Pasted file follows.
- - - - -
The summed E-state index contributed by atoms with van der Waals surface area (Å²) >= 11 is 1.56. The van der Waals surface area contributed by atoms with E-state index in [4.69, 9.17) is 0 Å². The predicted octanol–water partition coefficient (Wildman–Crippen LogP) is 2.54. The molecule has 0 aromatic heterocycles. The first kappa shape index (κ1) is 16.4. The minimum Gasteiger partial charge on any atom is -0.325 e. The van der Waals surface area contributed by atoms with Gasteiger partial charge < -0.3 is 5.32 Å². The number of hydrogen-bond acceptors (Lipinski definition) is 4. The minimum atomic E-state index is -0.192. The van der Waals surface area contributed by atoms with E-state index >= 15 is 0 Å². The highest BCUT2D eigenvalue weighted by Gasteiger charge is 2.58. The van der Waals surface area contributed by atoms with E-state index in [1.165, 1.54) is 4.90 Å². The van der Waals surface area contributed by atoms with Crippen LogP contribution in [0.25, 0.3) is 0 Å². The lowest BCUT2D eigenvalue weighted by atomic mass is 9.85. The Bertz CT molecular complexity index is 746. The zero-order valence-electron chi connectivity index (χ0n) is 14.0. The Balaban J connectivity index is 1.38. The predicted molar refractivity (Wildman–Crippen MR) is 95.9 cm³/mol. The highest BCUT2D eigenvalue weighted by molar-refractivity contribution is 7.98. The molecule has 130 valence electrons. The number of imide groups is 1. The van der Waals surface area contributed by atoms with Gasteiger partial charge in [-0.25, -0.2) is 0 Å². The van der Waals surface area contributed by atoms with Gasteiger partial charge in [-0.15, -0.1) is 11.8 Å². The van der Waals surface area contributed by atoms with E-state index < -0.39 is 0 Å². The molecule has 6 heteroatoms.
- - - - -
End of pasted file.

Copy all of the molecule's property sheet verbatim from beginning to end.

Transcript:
The summed E-state index contributed by atoms with van der Waals surface area (Å²) >= 11 is 1.56. The van der Waals surface area contributed by atoms with E-state index in [4.69, 9.17) is 0 Å². The predicted octanol–water partition coefficient (Wildman–Crippen LogP) is 2.54. The molecule has 0 aromatic heterocycles. The first kappa shape index (κ1) is 16.4. The minimum Gasteiger partial charge on any atom is -0.325 e. The van der Waals surface area contributed by atoms with Gasteiger partial charge < -0.3 is 5.32 Å². The number of hydrogen-bond acceptors (Lipinski definition) is 4. The minimum atomic E-state index is -0.192. The van der Waals surface area contributed by atoms with E-state index >= 15 is 0 Å². The highest BCUT2D eigenvalue weighted by Gasteiger charge is 2.58. The van der Waals surface area contributed by atoms with E-state index in [1.165, 1.54) is 4.90 Å². The van der Waals surface area contributed by atoms with Crippen LogP contribution in [0.25, 0.3) is 0 Å². The lowest BCUT2D eigenvalue weighted by atomic mass is 9.85. The Bertz CT molecular complexity index is 746. The zero-order valence-electron chi connectivity index (χ0n) is 14.0. The Balaban J connectivity index is 1.38. The predicted molar refractivity (Wildman–Crippen MR) is 95.9 cm³/mol. The highest BCUT2D eigenvalue weighted by molar-refractivity contribution is 7.98. The molecule has 130 valence electrons. The number of imide groups is 1. The van der Waals surface area contributed by atoms with Gasteiger partial charge in [-0.25, -0.2) is 0 Å². The van der Waals surface area contributed by atoms with Gasteiger partial charge in [-0.15, -0.1) is 11.8 Å². The van der Waals surface area contributed by atoms with E-state index < -0.39 is 0 Å². The molecule has 6 heteroatoms.